What is Blue Lotus
The Nymphaea caerulea — commonly known as the blue lotus flower or Egyptian lotus — is a species of water lily that grows throughout most of the eastern half of Africa and most parts of southern Arabia.
Ancient Egyptians cultivated the blue lotus and used it for ritual and religious purposes due to its psychoactive properties. Much like kratom, these properties are due to the psychoactive alkaloids. In the case of the blue lotus, the alkaloids are aporphine and nuciferine.
Benefits & Effects of the Blue Lotus
Unfortunately, very little peer-reviewed research can back up the anecdotal claims related to the blue lotus flower. However, since ancient civilizations used the blue lotus for thousands of years, no one is disputing its psychoactive effects. What does elicit more debate are its purported pharmacological benefits. But that’s not to say there isn’t solid research backing up these claims.
The alkaloid apomorphine is likely responsible for the blue lotus’s hallucinogenic and euphoric effects. However, recent research has also shown it has the potential to treat neurological conditions such as Parkinson’s disease .
Nuciferine, the other primary alkaloid in blue lotus, might have anxiolytic properties, although research is scant. Its potential as a treatment for erectile dysfunction is a little more solid .
What’s the Dose of Blue Lotus?
The dosage of blue lotus mostly depends on the method of consumption and how willing you are to experience psychoactive and hallucinogenic effects.
Most people consume blue lotus by brewing 3-5 grams of dried leaves in water to make tea. Others prefer to roll dried blue lotus leaves up in a tobacco wrap and smoke them. However, you should be aware that anecdotal reports state this method is more likely to stimulate intense psychoactive effects. It also brings on more side effects.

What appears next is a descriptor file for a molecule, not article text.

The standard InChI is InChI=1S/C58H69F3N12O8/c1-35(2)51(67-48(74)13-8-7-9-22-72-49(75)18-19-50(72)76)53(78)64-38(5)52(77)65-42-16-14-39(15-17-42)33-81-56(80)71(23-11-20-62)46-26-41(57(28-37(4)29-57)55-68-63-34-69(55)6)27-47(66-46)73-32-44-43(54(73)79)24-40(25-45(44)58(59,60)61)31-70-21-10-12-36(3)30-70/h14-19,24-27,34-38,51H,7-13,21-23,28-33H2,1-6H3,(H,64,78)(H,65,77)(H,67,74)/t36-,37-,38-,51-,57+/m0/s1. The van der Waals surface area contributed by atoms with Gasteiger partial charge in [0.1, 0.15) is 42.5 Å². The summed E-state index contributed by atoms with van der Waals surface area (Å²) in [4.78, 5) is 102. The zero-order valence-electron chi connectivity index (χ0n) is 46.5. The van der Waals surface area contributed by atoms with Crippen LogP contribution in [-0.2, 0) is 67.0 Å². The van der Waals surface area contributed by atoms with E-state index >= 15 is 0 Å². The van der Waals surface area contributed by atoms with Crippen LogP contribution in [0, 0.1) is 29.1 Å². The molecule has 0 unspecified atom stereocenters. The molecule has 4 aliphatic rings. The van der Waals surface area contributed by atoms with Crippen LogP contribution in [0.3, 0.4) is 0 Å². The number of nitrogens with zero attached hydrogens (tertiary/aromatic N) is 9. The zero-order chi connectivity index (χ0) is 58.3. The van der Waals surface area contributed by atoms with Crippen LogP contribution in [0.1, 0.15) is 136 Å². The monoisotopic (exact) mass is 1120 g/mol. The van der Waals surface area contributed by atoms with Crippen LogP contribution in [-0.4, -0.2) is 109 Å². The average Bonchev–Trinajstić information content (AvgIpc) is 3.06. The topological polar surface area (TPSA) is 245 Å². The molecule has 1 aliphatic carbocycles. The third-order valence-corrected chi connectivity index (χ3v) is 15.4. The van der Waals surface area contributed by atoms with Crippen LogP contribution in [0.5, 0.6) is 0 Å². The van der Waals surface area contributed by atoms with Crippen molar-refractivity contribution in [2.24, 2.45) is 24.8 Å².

Side Effects of Blue Lotus
The most common side effect of blue lotus use is nausea and vomiting. However, most anecdotal accounts report that these side effects subside after the first couple of instances of using blue lotus.
Less common but slightly more severe side effects include :
- Elevated heart rate
- Slurred speech
- Dilated pupils
- Heart palpitations
- Gastrointestinal distress
As with most drugs, the incidence of these side effects becomes more common as the dosage consumed increases.
What is Kratom
Kratom is an all-natural herbal compound that contains a wide array of plant-based alkaloids.
Alkaloids are natural compounds produced by many types of living organisms. They are mostly responsible for the pharmacological benefits found in dozens of different plant species and can cause powerful reactions within the body.
The main alkaloids found in kratom are mitragynine and 7-hydroxymitragynine — these account for the many benefits that kratom provides.
Kratom is harvested from the leaves of the Mitragyna speciosa, a species of an evergreen tree native to Southeast Asia.
Kratom comes in several forms, from tinctures to powders and even extracts. Despite the illegitimate governmental crackdown on kratom, its popularity in the United States is snowballing due to the many benefits that it can elicit.
Benefits & Effects of Kratom
Kratom has many uses, but there are five main ones.
The most common uses for kratom are:
- Pain relief
- Opioid withdrawal
- Sleep aid
- Nootropic effects (focus, mood)
- Increase energy
When administered in low doses, kratom can stimulate the mind and produce valuable benefits. For instance, it can increase energy, like coffee, only without the jitters. It can also create the opposite effect and promote sleep and feelings of relaxation and sedation (in larger doses).
It also has mood-enhancing properties. Kratom can boost euphoria in users and has become popular among those that deal with depression. The kratom community has stories of people abandoning their pharmacological antidepressants in favor of kratom.
When it comes to the medical benefits, kratom doesn’t disappoint either. Kratom can elicit potent analgesic and anxiolytic (anti-anxiety) benefits. Kratom is much safer to use long-term than painkillers, making it the natural choice for dealing with chronic pain stemming from a condition or an injury.